From a historical perspective, the Viking Age was a short period. But it has left deep impressions. Over and over, interest in Vikings reemerges. Religious historian Fredrik Gregorius is to investigate what this fixation is all about.
“Why can’t we let go of the Vikings? I’m curious about the nature of this fixation on Vikings”, says Fredrik Gregorius, senior lecturer in history of religion.
Fredrik Gregorius’ workplace has been at Linköping University for six years, but right now he is working from home – a situation he is not particularly happy with.
He is in the process of starting up the research project “Back to Blood: Pursuing Future from the Norse Past”, which is about interpretations of Old Norse culture in contemporary Scandinavia. The plan is to investigate the recurrent interest in Old Norse religion and Vikings from various perspectives, e.g. religious, cultural and ecological. This research will be carried out together with colleagues at universities in Stavanger and Oslo.
The Viking Age isn’t just an expression of nationalism, it’s so much more. And what this ‘more’ is, I will investigate further. After corona. The Viking Age is here to stay.
If it were not for the pandemic, Fredrik Gregorius would have started his fieldwork at Old Uppsala, Uppåkra and Lofoten – places strongly associated with Vikings.
“Now I’ve missed a sacrifice in Old Uppsala organised by a faith community for Nordic nature worship. The sacrifice was to be part of my studies of religious rituals”, he says with a sigh.
Vikings for a day. Photo credit Ludvig Thunman / TT
It is well known that ideas about the Viking Age have been important for national socialist groups. But it is less well known that the Viking Age also has religious adherents and that certain environmentalists admire how the Vikings lived in harmony with nature.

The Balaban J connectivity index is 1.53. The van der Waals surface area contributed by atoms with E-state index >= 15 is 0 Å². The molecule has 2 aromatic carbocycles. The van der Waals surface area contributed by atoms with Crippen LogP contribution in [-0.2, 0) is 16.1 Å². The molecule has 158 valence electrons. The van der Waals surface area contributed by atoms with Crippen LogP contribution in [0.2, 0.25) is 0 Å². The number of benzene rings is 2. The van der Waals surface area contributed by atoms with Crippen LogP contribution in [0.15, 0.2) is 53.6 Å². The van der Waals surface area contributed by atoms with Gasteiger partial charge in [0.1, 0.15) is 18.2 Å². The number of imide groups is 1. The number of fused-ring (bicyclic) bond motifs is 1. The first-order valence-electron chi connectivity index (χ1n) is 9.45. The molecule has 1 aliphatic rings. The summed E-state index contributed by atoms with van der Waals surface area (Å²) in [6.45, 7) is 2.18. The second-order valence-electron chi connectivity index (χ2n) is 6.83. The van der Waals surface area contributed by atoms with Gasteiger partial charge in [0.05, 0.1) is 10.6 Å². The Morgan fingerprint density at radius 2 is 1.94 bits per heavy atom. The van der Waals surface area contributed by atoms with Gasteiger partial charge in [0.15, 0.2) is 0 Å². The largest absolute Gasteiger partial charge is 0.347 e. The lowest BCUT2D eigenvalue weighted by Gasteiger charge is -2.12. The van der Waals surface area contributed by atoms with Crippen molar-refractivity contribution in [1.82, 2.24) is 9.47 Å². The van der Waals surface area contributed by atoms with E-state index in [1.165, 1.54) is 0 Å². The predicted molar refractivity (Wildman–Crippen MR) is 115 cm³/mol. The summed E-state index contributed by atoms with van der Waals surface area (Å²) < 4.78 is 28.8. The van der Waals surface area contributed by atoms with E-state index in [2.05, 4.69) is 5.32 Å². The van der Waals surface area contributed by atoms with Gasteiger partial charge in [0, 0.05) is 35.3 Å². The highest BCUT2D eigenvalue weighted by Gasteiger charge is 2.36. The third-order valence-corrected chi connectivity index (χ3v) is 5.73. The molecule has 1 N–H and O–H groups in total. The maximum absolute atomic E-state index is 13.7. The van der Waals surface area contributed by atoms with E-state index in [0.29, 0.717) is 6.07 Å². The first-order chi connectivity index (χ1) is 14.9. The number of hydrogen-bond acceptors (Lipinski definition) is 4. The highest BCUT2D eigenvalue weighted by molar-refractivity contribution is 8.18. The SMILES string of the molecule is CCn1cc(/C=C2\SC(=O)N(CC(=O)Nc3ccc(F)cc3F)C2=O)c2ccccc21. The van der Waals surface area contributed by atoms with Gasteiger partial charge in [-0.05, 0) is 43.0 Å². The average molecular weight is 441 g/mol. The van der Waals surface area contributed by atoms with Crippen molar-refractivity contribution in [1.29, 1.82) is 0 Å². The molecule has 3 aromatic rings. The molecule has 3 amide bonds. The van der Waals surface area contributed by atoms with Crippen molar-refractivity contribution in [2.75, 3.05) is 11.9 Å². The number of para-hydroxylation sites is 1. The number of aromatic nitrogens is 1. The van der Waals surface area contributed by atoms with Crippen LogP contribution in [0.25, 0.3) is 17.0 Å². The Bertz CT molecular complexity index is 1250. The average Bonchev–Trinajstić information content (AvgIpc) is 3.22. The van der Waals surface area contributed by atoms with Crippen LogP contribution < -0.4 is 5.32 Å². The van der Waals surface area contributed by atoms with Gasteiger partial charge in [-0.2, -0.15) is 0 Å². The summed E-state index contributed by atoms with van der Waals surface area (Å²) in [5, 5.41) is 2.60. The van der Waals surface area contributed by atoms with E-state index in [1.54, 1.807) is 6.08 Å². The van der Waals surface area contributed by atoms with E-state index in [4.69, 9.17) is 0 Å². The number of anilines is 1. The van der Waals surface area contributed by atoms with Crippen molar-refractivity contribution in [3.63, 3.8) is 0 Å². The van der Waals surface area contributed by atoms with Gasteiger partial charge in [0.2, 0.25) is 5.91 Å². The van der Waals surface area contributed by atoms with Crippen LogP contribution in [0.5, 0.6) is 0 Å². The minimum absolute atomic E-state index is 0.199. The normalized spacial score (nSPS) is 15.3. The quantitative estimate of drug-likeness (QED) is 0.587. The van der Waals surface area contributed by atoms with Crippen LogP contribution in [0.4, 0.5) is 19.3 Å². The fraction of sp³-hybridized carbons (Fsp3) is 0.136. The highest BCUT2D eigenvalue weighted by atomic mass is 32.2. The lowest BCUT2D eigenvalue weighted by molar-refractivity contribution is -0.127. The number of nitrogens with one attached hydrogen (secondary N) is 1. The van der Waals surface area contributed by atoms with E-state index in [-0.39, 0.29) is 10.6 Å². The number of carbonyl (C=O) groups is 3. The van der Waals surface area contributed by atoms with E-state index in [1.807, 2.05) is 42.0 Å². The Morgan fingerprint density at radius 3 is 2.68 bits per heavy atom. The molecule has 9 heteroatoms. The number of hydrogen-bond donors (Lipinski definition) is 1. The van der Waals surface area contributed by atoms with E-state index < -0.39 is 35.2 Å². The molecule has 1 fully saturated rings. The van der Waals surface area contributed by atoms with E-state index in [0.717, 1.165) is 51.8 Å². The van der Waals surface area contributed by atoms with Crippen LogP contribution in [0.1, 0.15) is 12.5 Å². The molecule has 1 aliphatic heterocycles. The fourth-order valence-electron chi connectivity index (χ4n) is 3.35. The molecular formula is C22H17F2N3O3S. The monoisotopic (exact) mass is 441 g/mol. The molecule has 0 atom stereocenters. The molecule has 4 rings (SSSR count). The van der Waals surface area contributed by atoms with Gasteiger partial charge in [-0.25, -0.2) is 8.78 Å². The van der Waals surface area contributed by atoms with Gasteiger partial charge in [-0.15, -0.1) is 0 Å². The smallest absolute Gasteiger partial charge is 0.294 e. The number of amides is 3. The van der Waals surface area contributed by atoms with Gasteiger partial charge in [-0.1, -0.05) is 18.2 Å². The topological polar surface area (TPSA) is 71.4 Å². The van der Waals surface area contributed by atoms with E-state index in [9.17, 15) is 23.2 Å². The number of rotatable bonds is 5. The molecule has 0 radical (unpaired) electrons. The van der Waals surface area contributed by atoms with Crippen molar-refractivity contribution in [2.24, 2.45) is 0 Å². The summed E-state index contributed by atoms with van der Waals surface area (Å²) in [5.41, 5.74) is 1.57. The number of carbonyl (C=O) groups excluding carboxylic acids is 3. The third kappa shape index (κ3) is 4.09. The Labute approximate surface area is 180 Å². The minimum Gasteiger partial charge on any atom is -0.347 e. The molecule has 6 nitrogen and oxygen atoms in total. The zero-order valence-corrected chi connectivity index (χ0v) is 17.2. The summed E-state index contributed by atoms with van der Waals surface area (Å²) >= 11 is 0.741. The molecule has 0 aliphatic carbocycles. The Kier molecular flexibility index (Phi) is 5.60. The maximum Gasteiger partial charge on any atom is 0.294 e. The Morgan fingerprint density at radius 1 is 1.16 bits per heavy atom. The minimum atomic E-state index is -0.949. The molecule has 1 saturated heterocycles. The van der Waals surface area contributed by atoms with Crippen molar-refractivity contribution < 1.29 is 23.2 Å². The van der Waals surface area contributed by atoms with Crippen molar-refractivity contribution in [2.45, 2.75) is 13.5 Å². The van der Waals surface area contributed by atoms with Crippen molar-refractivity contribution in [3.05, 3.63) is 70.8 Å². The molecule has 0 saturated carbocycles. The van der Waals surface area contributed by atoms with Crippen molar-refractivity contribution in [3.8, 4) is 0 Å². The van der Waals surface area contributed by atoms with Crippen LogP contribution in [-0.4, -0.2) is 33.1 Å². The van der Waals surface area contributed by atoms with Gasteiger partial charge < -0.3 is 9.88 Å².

“The Social Democratic party also referenced the Vikings in order to describe universal suffrage. It is not uncommon to point to the democratic nature of the Vikings’ thing – their governing assembly. This was particularly common in the 19th century.”
For Fredrik Gregorius, the burning question is not only how different groups use the Vikings and their places, but what they spotlight in various contexts. And what they would rather remain silent about.
“After World War II, there has been a desire to tone down the significance of Old Uppsala because Old Norse culture has been associated with Hitler. This contributed to a delay in the excavation of the site. But suppressing something actually shows how important it is! I find it interesting that the site is politically controversial to this day.”
Nor are the archaeologists and historians who harbour an interest for Old Uppsala and other historical sites spared Fredrik Gregorius’ inquisitive eye.
“How do they decide what aspects to highlight? For instance, what do museum managers choose to make exhibitions of?”
Fredrik Gregorius argues that history is interpreted based on the time and culture we live in. Which means that our interest in Vikings and Old Norse culture is an expression of what people feel is important right now.
“Old Norse mythology is not received neutrally; it’s interpreted through ideological glasses. So, for me as a religious historian, the interesting thing is not what is true, but why we interpret history in certain ways.”
Considering the fact that the Viking Age did not last long in a historical perspective, it is rather odd that it has taken hold for such a long time, and been the subject of interpretation in so many different periods. For a religious historian like Fredrik Gregorius, this is what makes it so interesting.
“The Viking Age isn’t just an expression of nationalism, it’s so much more. And what this ‘more’ is, I will investigate further. After corona. The Viking Age is here to stay.”